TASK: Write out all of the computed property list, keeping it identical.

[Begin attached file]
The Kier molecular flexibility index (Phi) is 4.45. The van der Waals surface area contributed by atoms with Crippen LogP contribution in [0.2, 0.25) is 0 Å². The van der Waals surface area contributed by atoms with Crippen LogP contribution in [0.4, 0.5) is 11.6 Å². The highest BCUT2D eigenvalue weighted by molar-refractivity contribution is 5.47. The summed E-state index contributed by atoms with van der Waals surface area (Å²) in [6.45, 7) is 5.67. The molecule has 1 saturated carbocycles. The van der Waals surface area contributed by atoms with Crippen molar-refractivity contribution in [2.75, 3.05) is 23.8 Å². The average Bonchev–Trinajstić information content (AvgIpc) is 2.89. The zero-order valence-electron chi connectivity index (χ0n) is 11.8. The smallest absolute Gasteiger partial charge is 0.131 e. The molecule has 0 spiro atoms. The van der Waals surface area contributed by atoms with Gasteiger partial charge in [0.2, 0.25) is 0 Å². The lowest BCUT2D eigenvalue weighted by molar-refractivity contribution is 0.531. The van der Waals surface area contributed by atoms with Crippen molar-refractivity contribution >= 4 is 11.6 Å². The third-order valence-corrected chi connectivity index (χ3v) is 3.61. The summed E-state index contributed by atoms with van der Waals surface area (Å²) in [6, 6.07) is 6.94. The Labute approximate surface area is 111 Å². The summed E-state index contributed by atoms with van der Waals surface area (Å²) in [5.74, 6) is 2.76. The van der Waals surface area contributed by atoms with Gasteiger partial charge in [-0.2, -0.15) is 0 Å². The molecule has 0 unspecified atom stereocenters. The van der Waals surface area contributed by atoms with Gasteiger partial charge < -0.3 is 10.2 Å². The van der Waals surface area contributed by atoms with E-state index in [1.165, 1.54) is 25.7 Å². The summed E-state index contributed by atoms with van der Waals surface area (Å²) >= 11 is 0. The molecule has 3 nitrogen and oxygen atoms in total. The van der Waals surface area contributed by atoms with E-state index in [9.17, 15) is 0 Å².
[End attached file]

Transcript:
The Kier molecular flexibility index (Phi) is 4.45. The van der Waals surface area contributed by atoms with Crippen LogP contribution in [0.2, 0.25) is 0 Å². The van der Waals surface area contributed by atoms with Crippen LogP contribution in [0.4, 0.5) is 11.6 Å². The highest BCUT2D eigenvalue weighted by molar-refractivity contribution is 5.47. The summed E-state index contributed by atoms with van der Waals surface area (Å²) in [6.45, 7) is 5.67. The molecule has 1 saturated carbocycles. The van der Waals surface area contributed by atoms with Crippen molar-refractivity contribution in [2.75, 3.05) is 23.8 Å². The average Bonchev–Trinajstić information content (AvgIpc) is 2.89. The zero-order valence-electron chi connectivity index (χ0n) is 11.8. The smallest absolute Gasteiger partial charge is 0.131 e. The molecule has 0 spiro atoms. The van der Waals surface area contributed by atoms with Gasteiger partial charge in [0.2, 0.25) is 0 Å². The lowest BCUT2D eigenvalue weighted by molar-refractivity contribution is 0.531. The van der Waals surface area contributed by atoms with Crippen molar-refractivity contribution >= 4 is 11.6 Å². The third-order valence-corrected chi connectivity index (χ3v) is 3.61. The summed E-state index contributed by atoms with van der Waals surface area (Å²) in [6, 6.07) is 6.94. The Labute approximate surface area is 111 Å². The summed E-state index contributed by atoms with van der Waals surface area (Å²) in [5.74, 6) is 2.76. The van der Waals surface area contributed by atoms with Gasteiger partial charge in [-0.2, -0.15) is 0 Å². The molecule has 0 unspecified atom stereocenters. The van der Waals surface area contributed by atoms with Gasteiger partial charge < -0.3 is 10.2 Å². The van der Waals surface area contributed by atoms with E-state index in [1.165, 1.54) is 25.7 Å². The summed E-state index contributed by atoms with van der Waals surface area (Å²) >= 11 is 0. The molecule has 3 nitrogen and oxygen atoms in total. The van der Waals surface area contributed by atoms with E-state index in [9.17, 15) is 0 Å².